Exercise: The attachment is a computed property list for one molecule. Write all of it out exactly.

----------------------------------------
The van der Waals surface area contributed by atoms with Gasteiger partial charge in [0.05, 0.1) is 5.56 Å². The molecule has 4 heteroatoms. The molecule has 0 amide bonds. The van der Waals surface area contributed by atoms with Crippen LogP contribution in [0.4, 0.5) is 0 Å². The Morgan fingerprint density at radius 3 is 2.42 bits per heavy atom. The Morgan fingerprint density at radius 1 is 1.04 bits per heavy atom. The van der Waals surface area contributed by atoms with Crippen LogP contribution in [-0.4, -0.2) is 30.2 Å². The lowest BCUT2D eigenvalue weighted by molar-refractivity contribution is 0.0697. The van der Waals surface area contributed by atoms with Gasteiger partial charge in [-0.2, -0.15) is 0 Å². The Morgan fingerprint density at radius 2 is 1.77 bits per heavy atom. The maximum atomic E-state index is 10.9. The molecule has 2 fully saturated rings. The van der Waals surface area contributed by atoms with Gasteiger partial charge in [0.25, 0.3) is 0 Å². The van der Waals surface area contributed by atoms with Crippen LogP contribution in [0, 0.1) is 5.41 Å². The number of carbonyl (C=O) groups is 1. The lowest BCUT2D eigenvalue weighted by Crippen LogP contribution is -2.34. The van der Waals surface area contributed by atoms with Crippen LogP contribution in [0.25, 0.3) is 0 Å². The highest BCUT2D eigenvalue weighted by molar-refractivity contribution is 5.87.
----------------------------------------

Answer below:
The van der Waals surface area contributed by atoms with Gasteiger partial charge in [0.05, 0.1) is 5.56 Å². The molecule has 4 heteroatoms. The molecule has 0 amide bonds. The van der Waals surface area contributed by atoms with Crippen LogP contribution in [0.4, 0.5) is 0 Å². The Morgan fingerprint density at radius 3 is 2.42 bits per heavy atom. The Morgan fingerprint density at radius 1 is 1.04 bits per heavy atom. The van der Waals surface area contributed by atoms with Crippen LogP contribution in [-0.4, -0.2) is 30.2 Å². The lowest BCUT2D eigenvalue weighted by molar-refractivity contribution is 0.0697. The van der Waals surface area contributed by atoms with Gasteiger partial charge in [-0.2, -0.15) is 0 Å². The Morgan fingerprint density at radius 2 is 1.77 bits per heavy atom. The maximum atomic E-state index is 10.9. The molecule has 2 fully saturated rings. The van der Waals surface area contributed by atoms with Gasteiger partial charge in [0.25, 0.3) is 0 Å². The van der Waals surface area contributed by atoms with Crippen LogP contribution in [0, 0.1) is 5.41 Å². The number of carbonyl (C=O) groups is 1. The lowest BCUT2D eigenvalue weighted by Crippen LogP contribution is -2.34. The van der Waals surface area contributed by atoms with Crippen LogP contribution in [0.25, 0.3) is 0 Å². The highest BCUT2D eigenvalue weighted by molar-refractivity contribution is 5.87.